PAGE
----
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selinux: Re: refpolicy is missing on lots of hits with audit2all

Re: refpolicy is missing on lots of hits with audit2allow -R.

From: Karl MacMillan <kmacmillan_at_nospam>
Date: Wed Apr 28 2010 - 14:25:21 GMT
To: Daniel J Walsh <dwalsh@redhat.com>

On Fri, Apr 23, 2010 at 11:09 AM, Daniel J Walsh <dwalsh@redhat.com> wrote:
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> I do not totally understand your matching, but I thought if you looked for
>
> allow TYPE etc_t:file getattr;
>
> You could get extra matches.
>

That's essentially what I do.

> I was thinking in terms of sepolgen-ifgen would take every type and
> expand the attributes for the type then if you find attribute that
> matches, not add weight.
>

I think you are missing what the core problem is - it's easy to find
interfaces that match this access. Many interfaces (including
files_read_etc_files) include a rule that directly matches getattr on
etc_t files. So I don't really need to do attribute expansion to get
enough matches.

The key problem is finding the _best_ match, which I define as the
interface that allows the requested access with the least amount of
"extra" access. That's what the distance measure is for - it is a
measure of extra access. So I add extra distance for access to
unrelated types, extra permissions, returning a write interface when a
read was requested, etc. So when you add access to a broad attribute
in files_read_etc_files the distance measure - as currently shipped -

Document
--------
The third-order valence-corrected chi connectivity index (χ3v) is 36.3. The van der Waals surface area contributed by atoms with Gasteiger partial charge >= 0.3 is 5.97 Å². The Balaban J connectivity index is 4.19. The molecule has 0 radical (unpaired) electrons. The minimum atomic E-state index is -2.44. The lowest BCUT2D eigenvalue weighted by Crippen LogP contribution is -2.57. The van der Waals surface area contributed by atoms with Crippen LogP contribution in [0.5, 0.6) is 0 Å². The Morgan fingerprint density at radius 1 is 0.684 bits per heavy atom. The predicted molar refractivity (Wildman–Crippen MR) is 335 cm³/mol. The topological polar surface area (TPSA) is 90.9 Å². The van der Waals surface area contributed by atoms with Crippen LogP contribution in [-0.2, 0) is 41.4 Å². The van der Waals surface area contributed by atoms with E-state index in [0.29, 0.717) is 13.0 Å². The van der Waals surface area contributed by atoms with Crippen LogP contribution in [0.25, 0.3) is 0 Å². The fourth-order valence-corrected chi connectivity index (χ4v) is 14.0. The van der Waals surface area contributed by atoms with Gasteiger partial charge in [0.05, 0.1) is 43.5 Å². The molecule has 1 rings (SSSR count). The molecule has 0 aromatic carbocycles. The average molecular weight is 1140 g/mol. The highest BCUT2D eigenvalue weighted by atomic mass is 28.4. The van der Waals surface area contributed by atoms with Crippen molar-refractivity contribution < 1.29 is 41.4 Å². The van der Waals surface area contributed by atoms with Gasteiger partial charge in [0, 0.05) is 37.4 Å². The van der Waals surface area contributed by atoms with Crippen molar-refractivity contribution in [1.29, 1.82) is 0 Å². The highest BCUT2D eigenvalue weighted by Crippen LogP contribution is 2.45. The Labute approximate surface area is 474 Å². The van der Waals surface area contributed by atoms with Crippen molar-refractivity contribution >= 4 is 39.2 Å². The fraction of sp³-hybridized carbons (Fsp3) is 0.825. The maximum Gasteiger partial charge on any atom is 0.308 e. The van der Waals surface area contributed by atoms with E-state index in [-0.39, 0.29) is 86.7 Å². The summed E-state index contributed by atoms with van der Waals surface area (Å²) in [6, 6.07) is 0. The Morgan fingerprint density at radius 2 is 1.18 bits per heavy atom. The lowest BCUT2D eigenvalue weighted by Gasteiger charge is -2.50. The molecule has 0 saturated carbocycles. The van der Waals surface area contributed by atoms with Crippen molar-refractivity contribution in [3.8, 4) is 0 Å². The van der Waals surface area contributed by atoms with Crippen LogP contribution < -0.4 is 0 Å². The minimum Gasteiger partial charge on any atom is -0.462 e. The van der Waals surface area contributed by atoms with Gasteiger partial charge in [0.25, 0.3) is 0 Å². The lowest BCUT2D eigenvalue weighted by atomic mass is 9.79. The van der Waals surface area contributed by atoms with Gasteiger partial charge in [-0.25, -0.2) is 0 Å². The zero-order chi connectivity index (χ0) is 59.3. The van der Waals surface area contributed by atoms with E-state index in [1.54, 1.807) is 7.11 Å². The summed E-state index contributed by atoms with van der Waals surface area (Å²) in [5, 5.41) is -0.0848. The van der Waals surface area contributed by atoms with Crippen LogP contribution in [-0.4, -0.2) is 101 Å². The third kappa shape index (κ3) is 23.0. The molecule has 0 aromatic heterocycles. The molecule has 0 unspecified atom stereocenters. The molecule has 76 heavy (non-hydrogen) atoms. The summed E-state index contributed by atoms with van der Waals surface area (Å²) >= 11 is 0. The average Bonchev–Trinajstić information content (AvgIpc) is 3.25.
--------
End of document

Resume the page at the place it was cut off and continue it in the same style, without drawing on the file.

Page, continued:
adds more distance for 1 type (the attribute). However, when I expand
the attribute the distance goes up because it becomes clear that the
interface is in fact allowing a _lot_ of access.

This seems correct to me, hence my request to return what was intended
to be a narrow interface back to that narrow definition.

However, there are some things that I can do to make this distance
algorithm better:

1. Don't penalize as much for access that involves container object
classes, such as directory, in an attempt to not penalize for access
that is actually related.

2. Detect execute and add a big penalty for interfaces that allow
execute when it wasn't requested (similar to what I do with write).

I'm also open to other suggestions. I don't think that what I have is
perfect. However, none of this will fix the fact that the
files_read_etc_files shipped in Fedora grants broad access. If
everyone agrees that we want that interface to match regardless then I
think we are going to have to add some other mechanism to the matching
algorithm. Perhaps some "hinting" mechanism to let the policy author
to tell sepolgen to prefer certain interfaces. I might even be able to
automatically derive this from how popular the interface is in current
policies.

Karl

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